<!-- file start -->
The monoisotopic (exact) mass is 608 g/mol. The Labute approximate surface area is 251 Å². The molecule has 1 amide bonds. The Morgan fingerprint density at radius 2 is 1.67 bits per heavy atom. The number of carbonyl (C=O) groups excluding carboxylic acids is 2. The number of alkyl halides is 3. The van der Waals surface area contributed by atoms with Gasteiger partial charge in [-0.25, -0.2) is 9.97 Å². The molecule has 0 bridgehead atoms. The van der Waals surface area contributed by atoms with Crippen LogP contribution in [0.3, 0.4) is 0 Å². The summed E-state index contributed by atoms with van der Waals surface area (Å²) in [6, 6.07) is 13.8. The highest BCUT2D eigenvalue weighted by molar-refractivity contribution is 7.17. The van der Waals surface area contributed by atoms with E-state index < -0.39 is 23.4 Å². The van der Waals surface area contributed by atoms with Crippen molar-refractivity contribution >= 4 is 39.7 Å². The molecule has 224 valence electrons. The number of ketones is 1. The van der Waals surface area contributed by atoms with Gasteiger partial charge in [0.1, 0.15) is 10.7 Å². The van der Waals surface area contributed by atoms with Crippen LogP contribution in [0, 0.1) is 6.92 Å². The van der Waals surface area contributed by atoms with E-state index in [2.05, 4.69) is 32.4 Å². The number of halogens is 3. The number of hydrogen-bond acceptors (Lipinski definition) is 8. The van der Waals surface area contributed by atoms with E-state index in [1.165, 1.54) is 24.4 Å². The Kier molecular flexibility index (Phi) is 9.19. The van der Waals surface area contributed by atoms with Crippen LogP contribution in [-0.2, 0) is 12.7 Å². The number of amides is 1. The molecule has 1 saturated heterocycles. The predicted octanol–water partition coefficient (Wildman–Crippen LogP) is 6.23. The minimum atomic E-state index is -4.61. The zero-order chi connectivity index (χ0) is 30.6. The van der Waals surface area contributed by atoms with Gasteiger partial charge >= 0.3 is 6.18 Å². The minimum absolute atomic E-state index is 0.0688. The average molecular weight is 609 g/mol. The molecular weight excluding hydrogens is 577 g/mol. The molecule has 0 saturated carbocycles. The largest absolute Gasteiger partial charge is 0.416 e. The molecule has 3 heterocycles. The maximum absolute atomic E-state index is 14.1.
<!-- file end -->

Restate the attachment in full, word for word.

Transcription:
The monoisotopic (exact) mass is 608 g/mol. The Labute approximate surface area is 251 Å². The molecule has 1 amide bonds. The Morgan fingerprint density at radius 2 is 1.67 bits per heavy atom. The number of carbonyl (C=O) groups excluding carboxylic acids is 2. The number of alkyl halides is 3. The van der Waals surface area contributed by atoms with Gasteiger partial charge in [-0.25, -0.2) is 9.97 Å². The molecule has 0 bridgehead atoms. The van der Waals surface area contributed by atoms with Crippen LogP contribution in [0.3, 0.4) is 0 Å². The summed E-state index contributed by atoms with van der Waals surface area (Å²) in [6, 6.07) is 13.8. The highest BCUT2D eigenvalue weighted by molar-refractivity contribution is 7.17. The van der Waals surface area contributed by atoms with E-state index < -0.39 is 23.4 Å². The van der Waals surface area contributed by atoms with Crippen molar-refractivity contribution >= 4 is 39.7 Å². The molecule has 224 valence electrons. The number of ketones is 1. The van der Waals surface area contributed by atoms with Gasteiger partial charge in [0.1, 0.15) is 10.7 Å². The van der Waals surface area contributed by atoms with Crippen LogP contribution in [0, 0.1) is 6.92 Å². The van der Waals surface area contributed by atoms with E-state index in [2.05, 4.69) is 32.4 Å². The number of halogens is 3. The number of hydrogen-bond acceptors (Lipinski definition) is 8. The van der Waals surface area contributed by atoms with E-state index in [1.165, 1.54) is 24.4 Å². The Kier molecular flexibility index (Phi) is 9.19. The van der Waals surface area contributed by atoms with Crippen LogP contribution in [-0.2, 0) is 12.7 Å². The number of amides is 1. The molecule has 1 saturated heterocycles. The predicted octanol–water partition coefficient (Wildman–Crippen LogP) is 6.23. The minimum atomic E-state index is -4.61. The zero-order chi connectivity index (χ0) is 30.6. The van der Waals surface area contributed by atoms with Gasteiger partial charge >= 0.3 is 6.18 Å². The minimum absolute atomic E-state index is 0.0688. The average molecular weight is 609 g/mol. The molecular weight excluding hydrogens is 577 g/mol. The molecule has 0 saturated carbocycles. The largest absolute Gasteiger partial charge is 0.416 e. The molecule has 3 heterocycles. The maximum absolute atomic E-state index is 14.1.